Rolling Fork’s Amazing Red Barn Collapses

Sometime late Friday night or early Saturday, the beautiful, amazing structure on Highway 61 on the south side of Rolling Fork, known affectionately as “The Red Barn,”
collapsed. The cause is not known, but the U.S. Corps of Engineers, owners of the property, had not made any repairs to the roof since they acquired the building last year. It is possible that the building was weakened structurally during one of the terrible wind storms that have swept through the state in the last few weeks.

The building was constructed in the 1920s as part of the Mound Plantation and was used primarily as a horse barn. The word “devastating” was used more than once in the several e-mail strings I received about this loss this weekend. As you may recall from recent News Roundups, the site was supposed to become the South Delta Interpretive Center, but there was always a question whether the Corps planned to incorporate the existing agricultural buildings into their plan (why use agricultural buildings to interpret the South Delta? There’s not much agriculture around there, right?). The funding for that center has now been revoked according to recent reports, so it had become a moot question anyway.

photo by Lisa Newman Holland, April 30, 2011

photo by Lisa Newman Holland, April 30, 2011

Big Red Barn, Rolling Fork (photo Jan 2008, Jennifer Baughn, MDAH)

Photo by Jennifer Baughn, MDAH (Jan 2008)

Beautiful attic framing. Photo by Jennifer Baughn, MDAH (January 2008)

Photo by Jennifer Baughn, MDAH (January 2008)

Red Barn, 1920s-2011. RIP.

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Categories: Cool Old Places, Delta, Demolition/Abandonment

13 replies

  1. now , the corps will get bids on the removal of all those gorgeous timbers. wonder who I should contact for the salvage?


  2. Hearing this news is not how I wanted to start my Monday.


  3. It is tragic that the corps did not take care of the building. This was a tragedy which could well have been averted with proper basic maintenance.


  4. Sad to see this.


  5. I read in the Vicksburg Post that a Corps spokeman said the Corps did not have Congressional authority to “do anything with that building,” which included repairs and maintenance. If true, then perhaps the Corps should not own any historic buildings or other sensitive cultural resources that they cannot be responsible for.


  6. These photos make me even sadder after seeing the beautiful interior structure & beams…..What a shame that this picturesque scene is gone forever.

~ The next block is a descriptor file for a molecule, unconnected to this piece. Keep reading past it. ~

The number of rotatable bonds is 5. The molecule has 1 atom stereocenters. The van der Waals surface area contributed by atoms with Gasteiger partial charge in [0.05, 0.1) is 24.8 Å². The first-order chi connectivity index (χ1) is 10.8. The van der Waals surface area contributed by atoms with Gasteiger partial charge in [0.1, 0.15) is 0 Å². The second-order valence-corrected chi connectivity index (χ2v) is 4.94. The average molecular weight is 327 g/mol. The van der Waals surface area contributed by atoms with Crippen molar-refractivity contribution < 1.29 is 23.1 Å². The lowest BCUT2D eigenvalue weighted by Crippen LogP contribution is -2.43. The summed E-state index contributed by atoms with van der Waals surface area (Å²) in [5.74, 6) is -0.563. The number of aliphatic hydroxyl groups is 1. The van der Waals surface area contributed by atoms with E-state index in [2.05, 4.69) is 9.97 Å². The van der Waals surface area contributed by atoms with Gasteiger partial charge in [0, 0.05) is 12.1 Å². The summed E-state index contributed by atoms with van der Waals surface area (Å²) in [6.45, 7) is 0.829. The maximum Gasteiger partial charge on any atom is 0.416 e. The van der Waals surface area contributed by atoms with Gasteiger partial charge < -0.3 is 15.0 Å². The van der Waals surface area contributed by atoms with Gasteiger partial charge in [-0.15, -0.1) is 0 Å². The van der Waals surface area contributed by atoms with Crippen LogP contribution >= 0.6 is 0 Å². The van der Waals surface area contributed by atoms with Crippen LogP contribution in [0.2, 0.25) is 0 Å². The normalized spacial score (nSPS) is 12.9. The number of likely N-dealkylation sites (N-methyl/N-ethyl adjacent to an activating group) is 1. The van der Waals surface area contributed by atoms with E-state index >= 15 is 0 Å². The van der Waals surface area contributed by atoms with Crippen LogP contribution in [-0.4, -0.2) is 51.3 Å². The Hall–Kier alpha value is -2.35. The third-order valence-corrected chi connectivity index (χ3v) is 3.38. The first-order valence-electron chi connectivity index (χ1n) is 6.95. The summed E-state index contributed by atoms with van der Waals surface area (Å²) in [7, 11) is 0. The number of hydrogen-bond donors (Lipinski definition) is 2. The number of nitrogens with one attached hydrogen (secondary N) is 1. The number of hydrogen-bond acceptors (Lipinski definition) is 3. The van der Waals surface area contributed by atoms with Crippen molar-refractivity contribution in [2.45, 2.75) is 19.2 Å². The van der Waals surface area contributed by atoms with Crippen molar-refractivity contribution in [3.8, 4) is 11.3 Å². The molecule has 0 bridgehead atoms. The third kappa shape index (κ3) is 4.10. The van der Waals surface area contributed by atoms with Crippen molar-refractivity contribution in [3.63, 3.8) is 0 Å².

7. This breaks my heart! Growing up in Rolling Fork, I could see the Red Barn from my house. It was always in my sight, every day. When I was a little girl and couldnt sleep, I would crawl up into my window seat and stare at the Barn all night. It was gorgeous ! I can still remember the bright moon hanging right above it, lighting it up. As kids we would ride our bikes to it and camp out inside and play. This is my childhood. I always knew I was home driving north on hwy 61 when I saw the Barn take a left! Its devastating…


  8. I’m glad I got to see it when I drove through my old home town this past winter. I didn’t know then it would be for the last time. I sure hope we use that timber to build another structure in town. You don’t know what you’ve got ’till its gone.


  9. It’s a shame the corp didn’t keep it up. I’m sure they’ll put up some sort of modern building there. But it will never replace history lost by neglect. What a shame!!! New is not always better.


  10. Sad to see that this beautiful place was left to go into disrepair . If the Corps had no money to restore this place why wasn’t it sold to someone who could have repaired it and turned it into a money maker and tourist attraction ? As usual the Federal Government has found another way to waste money and not do any thing with the place until it falls into disrepair where it can’t be salvaged by any one no matter what amount of money they have to put into it . Thank you Corps of Engineers for another mess on your face by now it should be covered with egg.


  11. Most of you folks assume the Corps of Engineers has infinite funds to restore buildings and such. Far from the truth! Often Congress authorizes projects but only partially appropriates funds. That is why some projects languish for decades; no funding, no construction, digging or restoring. Another possibility: The red barn may have been situated on land intended for the interpretative center, but was not intended to be part of the center. A third possibility: whoever sold the land to the Federal Government may have realized that drastic maintenance would be needed soon and decided to rid himself of the potential liability. You would be surprised how often this happens (let Uncle Sam take on the headache).



  1. MissPres News Roundup 5-7-2012 « Preservation in Mississippi

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